Crime and Fantasy in Scandinavia: Fiction, Film, and Social Change (Google eBook)
The Tsimshian people of coastal British Columbia use a system of hereditary name-titles in which names are treated as objects of inheritable wealth. Human agency and social status reside in names rather than in the individuals who hold these names, and the politics of succession associated with names and name-taking rituals have been, and continue to be, at the center of Tsimshian life.
What people are saying - Write a review
We haven't found any reviews in the usual places.
Popular Fictions and Their Publics
Scandinavian Genre and Art Film Hybrids
Cultural Politics of the Scandinavian Melodrama
Popular Culture and Heterogeneous Publics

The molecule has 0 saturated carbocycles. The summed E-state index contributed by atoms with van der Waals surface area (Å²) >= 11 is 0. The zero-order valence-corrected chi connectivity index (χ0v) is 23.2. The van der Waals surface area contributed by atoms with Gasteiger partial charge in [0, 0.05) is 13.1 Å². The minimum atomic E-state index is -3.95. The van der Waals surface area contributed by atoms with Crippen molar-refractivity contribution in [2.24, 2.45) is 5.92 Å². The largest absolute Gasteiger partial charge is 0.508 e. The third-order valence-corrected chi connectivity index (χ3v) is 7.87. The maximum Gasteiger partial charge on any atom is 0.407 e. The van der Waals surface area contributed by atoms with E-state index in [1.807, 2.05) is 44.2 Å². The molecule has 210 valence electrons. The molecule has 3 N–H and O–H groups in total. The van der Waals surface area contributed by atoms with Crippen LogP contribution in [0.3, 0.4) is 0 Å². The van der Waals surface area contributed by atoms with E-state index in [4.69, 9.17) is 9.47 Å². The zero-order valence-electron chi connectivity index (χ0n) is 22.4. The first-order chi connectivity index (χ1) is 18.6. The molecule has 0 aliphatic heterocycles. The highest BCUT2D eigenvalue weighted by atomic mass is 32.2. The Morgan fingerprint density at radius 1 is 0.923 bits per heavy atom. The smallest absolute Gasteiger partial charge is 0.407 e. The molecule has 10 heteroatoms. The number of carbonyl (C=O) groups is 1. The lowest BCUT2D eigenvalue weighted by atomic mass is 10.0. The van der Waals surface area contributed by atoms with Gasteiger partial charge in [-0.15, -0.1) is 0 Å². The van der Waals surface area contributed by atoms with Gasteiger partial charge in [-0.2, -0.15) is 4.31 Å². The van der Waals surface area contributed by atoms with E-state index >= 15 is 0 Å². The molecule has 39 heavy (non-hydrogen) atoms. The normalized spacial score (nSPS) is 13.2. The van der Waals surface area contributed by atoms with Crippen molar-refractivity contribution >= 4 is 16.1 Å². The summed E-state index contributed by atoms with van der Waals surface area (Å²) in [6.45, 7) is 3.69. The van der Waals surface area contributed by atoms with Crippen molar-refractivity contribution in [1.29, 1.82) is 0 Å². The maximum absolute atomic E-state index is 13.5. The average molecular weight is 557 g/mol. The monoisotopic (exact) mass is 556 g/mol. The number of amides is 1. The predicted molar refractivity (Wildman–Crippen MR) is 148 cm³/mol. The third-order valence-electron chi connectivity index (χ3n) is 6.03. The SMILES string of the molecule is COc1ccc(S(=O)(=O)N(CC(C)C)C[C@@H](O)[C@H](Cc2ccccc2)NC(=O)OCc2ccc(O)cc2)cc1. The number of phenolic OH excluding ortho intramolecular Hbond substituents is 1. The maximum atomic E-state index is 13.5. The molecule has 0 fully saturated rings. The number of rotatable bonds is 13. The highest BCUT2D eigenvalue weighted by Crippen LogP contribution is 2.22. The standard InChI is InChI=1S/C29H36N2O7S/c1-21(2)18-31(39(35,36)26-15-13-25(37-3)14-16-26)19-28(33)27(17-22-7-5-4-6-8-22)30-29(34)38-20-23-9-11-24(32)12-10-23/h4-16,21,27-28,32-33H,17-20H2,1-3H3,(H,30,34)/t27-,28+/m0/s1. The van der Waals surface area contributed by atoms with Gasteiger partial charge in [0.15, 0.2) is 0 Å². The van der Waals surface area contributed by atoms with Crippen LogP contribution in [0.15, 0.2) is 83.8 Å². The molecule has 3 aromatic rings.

Life Writing and Its Publics
Henning Mankells Transnational Police Procedural
aesthetic Aki Kaurismäki ambivalence Anders Thomas Jensen argues argument art ﬁlm audience auteur autobiography background understanding become Castoriadis chapter character conﬂict contrast crime ﬁction crime novel critique Danish deﬁned deﬁnition depicts discourse Dogville ethnicity example Faceless Killers ﬁeld ﬁgure ﬁlm ﬁlm’s ﬁlmmakers ﬁnd Finland Finnish ﬁrst ﬁt genre global Heroes heterogeneity identiﬁes identity images individualism inﬂuential institutions involved Kalevala Kallio Kaurismäki Kurt Wallander Lars von Trier Lehtolainen Lilya literary literature Lordi Lukas Moodysson Mankell Mankell’s marketing means mediated medium-concept melodrama of demand Mikael mise-en-scène Moodysson moral murder narration narrative national disclosure Nazli neoliberal Nordic region Norwegian police procedural political popular culture prominent protagonist Pusher Pusher III Pusher trilogy readers reﬂects relationship Sami Scandinavian cinema semantics shift shot signiﬁcance Sinisalo social solidarity space of display speciﬁc status story struggle Sweden Swedish texts tion tradition transformation transnational trauma troll Trust Film Väinämöinen violence Wallander novels Wallander’s welfare writing Zentropa